New Historian

Ancestors of Ancient Europeans Revealed in DNA Study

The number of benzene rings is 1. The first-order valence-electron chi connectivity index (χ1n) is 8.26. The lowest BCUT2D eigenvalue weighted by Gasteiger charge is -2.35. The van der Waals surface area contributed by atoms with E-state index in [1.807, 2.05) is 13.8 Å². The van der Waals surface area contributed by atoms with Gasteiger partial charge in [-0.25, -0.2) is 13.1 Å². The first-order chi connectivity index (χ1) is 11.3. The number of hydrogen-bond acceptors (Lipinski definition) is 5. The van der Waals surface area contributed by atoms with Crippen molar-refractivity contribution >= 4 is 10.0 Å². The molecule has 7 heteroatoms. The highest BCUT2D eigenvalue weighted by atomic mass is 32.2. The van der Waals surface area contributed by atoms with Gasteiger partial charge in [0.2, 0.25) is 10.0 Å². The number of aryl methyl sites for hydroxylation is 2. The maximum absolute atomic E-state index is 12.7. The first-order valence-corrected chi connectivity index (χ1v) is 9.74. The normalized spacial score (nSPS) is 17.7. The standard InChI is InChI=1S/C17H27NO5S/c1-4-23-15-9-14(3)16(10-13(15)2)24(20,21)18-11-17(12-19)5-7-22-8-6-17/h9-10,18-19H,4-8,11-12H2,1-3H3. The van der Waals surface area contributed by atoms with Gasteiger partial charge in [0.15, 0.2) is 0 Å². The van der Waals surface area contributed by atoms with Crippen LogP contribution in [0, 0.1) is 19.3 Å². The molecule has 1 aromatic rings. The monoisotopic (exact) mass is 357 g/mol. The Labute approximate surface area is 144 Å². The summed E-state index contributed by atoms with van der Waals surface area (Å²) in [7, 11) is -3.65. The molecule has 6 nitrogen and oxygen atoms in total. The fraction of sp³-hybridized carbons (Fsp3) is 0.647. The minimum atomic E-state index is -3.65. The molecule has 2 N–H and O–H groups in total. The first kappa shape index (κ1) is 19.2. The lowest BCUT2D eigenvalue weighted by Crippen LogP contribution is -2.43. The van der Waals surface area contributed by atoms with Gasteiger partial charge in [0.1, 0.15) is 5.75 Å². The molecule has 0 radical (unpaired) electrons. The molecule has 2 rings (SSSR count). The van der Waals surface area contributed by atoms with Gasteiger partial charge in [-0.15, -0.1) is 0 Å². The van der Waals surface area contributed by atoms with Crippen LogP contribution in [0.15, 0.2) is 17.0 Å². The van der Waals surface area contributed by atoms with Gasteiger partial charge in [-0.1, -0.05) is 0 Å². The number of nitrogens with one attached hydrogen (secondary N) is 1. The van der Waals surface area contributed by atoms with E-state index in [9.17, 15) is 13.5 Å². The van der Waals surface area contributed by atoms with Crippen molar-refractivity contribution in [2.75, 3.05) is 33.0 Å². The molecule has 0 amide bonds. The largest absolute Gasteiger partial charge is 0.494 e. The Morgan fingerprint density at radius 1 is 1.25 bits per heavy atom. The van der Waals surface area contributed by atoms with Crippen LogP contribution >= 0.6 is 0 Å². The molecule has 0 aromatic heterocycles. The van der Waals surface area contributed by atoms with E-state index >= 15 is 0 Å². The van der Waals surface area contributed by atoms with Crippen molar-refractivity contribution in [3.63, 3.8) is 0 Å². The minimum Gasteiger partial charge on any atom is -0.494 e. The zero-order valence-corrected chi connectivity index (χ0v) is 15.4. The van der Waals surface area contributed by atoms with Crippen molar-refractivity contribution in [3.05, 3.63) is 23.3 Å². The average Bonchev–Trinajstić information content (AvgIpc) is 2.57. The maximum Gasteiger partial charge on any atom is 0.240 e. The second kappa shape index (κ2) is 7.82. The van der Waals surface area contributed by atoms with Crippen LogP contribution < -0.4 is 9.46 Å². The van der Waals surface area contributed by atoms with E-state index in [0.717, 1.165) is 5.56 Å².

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<![CDATA[A new study carried out on the DNA of ancient corpses has led to a revelation in the understanding of modern day European's ancestral roots. It is generally agreed that the first Homo sapiens arrived in Europe about 45000 years ago. They were hunter-gatherers, who were then slowly replaced by the farmers who brought agricultural methods to Europe around seven thousand years ago. Recent studies have confirmed that modern day Europeans are the descendants of ancient hunter-gatherers and agriculturalists. The most startling revelation however, is the fact that a certain part of European DNA seems to have come from elsewhere. To find answers to this mystery, a group of researchers in the US and Germany sequenced the entire genetic code from nine ancient humans. Among these ancient corpses were the remains of 7000 - 8000 year old hunter-gatherers from Sweden, and a 7000 year old farmer from Germany. The DNA of these corpses was compared with the DNA taken from approximately two thousand people from all over the world, as well as from other ancient genomes. The study found that not only did almost all modern day Europeans have a mix of early European farmer DNA and Western European hunter-gatherer DNA, they also had traces of North Eurasian ancestry. This ancestry was determined from the remains of a 24000 year old child who was buried close to Lake Baikal, in eastern Siberia. The mystery finally seems to have been put to rest with these latest findings. Furthermore, the findings suggest that there were three waves of migration into Europe - one about 40000 years ago when the initial hunter-gatherers came here, one about 8000 years ago when farmers came to Europe, and a third about 5000 years ago, when the final wave of migrants entered Europe from Eurasia. As a result, modern day Europeans are a varied mix of all three migration groups. In the Baltic States, people often have 1/3rd farmer DNA mixed with 50% hunter-gatherer DNA, whereas Sardinians have more than 80% farmer DNA. On the other hand, English people have inherited about 50% of their genes from farmers, 14% from Eurasians and 36% from hunter-gatherers. A study published in the Nature Journal has also traced the DNA of modern day Scots. According to the findings of the study, Scots have 43% hunter-gatherer DNA and about 40% farmer DNA, making them quite distinct from their neighbours on the British Isles. Johannes Krause, from the University of Tubingen, states that in the absence of ancient writings, DNA evidence can go a long way in helping us understand more about ancient cultures - their lifestyles, origins, and whether they adapted their diets according to their environments. These findings highlight just how important DNA studies and genes are for archaeological projects. One cannot prove how ancient civilizations are related by studying the skeletons, but one can easily do so by studying their genes. ]]>

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